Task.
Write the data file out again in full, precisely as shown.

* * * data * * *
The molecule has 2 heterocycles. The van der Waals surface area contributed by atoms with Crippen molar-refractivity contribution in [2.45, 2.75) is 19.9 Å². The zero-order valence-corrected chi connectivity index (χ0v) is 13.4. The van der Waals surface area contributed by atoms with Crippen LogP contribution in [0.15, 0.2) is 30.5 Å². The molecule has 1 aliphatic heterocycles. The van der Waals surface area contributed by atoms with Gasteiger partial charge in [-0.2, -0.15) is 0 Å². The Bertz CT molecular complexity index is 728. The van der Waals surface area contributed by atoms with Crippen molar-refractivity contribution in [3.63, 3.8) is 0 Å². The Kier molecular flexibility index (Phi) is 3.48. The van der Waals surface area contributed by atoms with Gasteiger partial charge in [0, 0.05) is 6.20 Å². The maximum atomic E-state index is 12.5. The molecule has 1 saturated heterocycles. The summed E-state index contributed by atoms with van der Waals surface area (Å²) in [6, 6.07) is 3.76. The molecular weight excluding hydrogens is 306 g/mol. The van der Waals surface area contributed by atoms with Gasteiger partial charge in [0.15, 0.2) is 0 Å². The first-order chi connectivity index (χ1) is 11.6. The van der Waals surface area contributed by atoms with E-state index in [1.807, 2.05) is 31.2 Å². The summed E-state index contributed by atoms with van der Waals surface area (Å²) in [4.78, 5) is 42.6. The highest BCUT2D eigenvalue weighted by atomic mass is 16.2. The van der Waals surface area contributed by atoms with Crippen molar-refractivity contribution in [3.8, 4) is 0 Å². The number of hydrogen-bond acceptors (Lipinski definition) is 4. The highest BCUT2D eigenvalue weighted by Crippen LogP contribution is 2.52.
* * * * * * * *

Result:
The molecule has 2 heterocycles. The van der Waals surface area contributed by atoms with Crippen molar-refractivity contribution in [2.45, 2.75) is 19.9 Å². The zero-order valence-corrected chi connectivity index (χ0v) is 13.4. The van der Waals surface area contributed by atoms with Crippen LogP contribution in [0.15, 0.2) is 30.5 Å². The molecule has 1 aliphatic heterocycles. The van der Waals surface area contributed by atoms with Gasteiger partial charge in [-0.2, -0.15) is 0 Å². The Bertz CT molecular complexity index is 728. The van der Waals surface area contributed by atoms with Crippen molar-refractivity contribution in [3.63, 3.8) is 0 Å². The Kier molecular flexibility index (Phi) is 3.48. The van der Waals surface area contributed by atoms with Gasteiger partial charge in [0, 0.05) is 6.20 Å². The maximum atomic E-state index is 12.5. The molecule has 1 saturated heterocycles. The summed E-state index contributed by atoms with van der Waals surface area (Å²) in [6, 6.07) is 3.76. The molecular weight excluding hydrogens is 306 g/mol. The van der Waals surface area contributed by atoms with Gasteiger partial charge in [0.15, 0.2) is 0 Å². The first-order chi connectivity index (χ1) is 11.6. The van der Waals surface area contributed by atoms with E-state index in [1.807, 2.05) is 31.2 Å². The summed E-state index contributed by atoms with van der Waals surface area (Å²) in [4.78, 5) is 42.6. The highest BCUT2D eigenvalue weighted by atomic mass is 16.2. The van der Waals surface area contributed by atoms with Crippen molar-refractivity contribution in [3.8, 4) is 0 Å². The number of hydrogen-bond acceptors (Lipinski definition) is 4. The highest BCUT2D eigenvalue weighted by Crippen LogP contribution is 2.52.